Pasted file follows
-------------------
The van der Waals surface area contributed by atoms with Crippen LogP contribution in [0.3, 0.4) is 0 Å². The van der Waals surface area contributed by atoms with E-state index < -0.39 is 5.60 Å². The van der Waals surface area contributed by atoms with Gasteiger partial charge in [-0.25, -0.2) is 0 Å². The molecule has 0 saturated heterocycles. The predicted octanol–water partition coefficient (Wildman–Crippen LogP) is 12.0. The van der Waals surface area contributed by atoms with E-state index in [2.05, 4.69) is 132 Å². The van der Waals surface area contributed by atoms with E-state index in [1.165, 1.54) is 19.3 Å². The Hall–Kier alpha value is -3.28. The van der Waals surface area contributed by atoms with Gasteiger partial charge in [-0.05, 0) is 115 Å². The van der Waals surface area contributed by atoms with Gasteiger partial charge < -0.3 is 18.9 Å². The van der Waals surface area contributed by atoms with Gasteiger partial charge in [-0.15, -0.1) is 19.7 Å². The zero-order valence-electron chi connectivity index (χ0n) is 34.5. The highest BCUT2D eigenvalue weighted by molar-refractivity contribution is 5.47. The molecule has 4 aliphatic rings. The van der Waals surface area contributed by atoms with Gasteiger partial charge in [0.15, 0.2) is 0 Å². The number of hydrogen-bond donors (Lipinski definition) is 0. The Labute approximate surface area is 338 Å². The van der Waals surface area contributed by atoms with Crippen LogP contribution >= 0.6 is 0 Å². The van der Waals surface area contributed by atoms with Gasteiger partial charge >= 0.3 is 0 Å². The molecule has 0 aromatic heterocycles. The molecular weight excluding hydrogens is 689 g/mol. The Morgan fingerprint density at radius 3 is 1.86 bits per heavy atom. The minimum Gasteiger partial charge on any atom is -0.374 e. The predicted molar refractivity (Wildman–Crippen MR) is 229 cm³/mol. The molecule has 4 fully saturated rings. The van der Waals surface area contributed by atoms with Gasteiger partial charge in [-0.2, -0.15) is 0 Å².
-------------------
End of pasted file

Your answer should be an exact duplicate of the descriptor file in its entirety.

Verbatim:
The van der Waals surface area contributed by atoms with Crippen LogP contribution in [0.3, 0.4) is 0 Å². The van der Waals surface area contributed by atoms with E-state index < -0.39 is 5.60 Å². The van der Waals surface area contributed by atoms with Gasteiger partial charge in [-0.25, -0.2) is 0 Å². The molecule has 0 saturated heterocycles. The predicted octanol–water partition coefficient (Wildman–Crippen LogP) is 12.0. The van der Waals surface area contributed by atoms with E-state index in [2.05, 4.69) is 132 Å². The van der Waals surface area contributed by atoms with E-state index in [1.165, 1.54) is 19.3 Å². The Hall–Kier alpha value is -3.28. The van der Waals surface area contributed by atoms with Gasteiger partial charge in [-0.05, 0) is 115 Å². The van der Waals surface area contributed by atoms with Gasteiger partial charge < -0.3 is 18.9 Å². The van der Waals surface area contributed by atoms with Gasteiger partial charge in [-0.15, -0.1) is 19.7 Å². The zero-order valence-electron chi connectivity index (χ0n) is 34.5. The highest BCUT2D eigenvalue weighted by molar-refractivity contribution is 5.47. The molecule has 4 aliphatic rings. The van der Waals surface area contributed by atoms with Gasteiger partial charge in [0.15, 0.2) is 0 Å². The number of hydrogen-bond donors (Lipinski definition) is 0. The Labute approximate surface area is 338 Å². The van der Waals surface area contributed by atoms with Crippen LogP contribution >= 0.6 is 0 Å². The van der Waals surface area contributed by atoms with Gasteiger partial charge >= 0.3 is 0 Å². The molecule has 0 aromatic heterocycles. The molecular weight excluding hydrogens is 689 g/mol. The Morgan fingerprint density at radius 3 is 1.86 bits per heavy atom. The minimum Gasteiger partial charge on any atom is -0.374 e. The predicted molar refractivity (Wildman–Crippen MR) is 229 cm³/mol. The molecule has 4 fully saturated rings. The van der Waals surface area contributed by atoms with Gasteiger partial charge in [-0.2, -0.15) is 0 Å².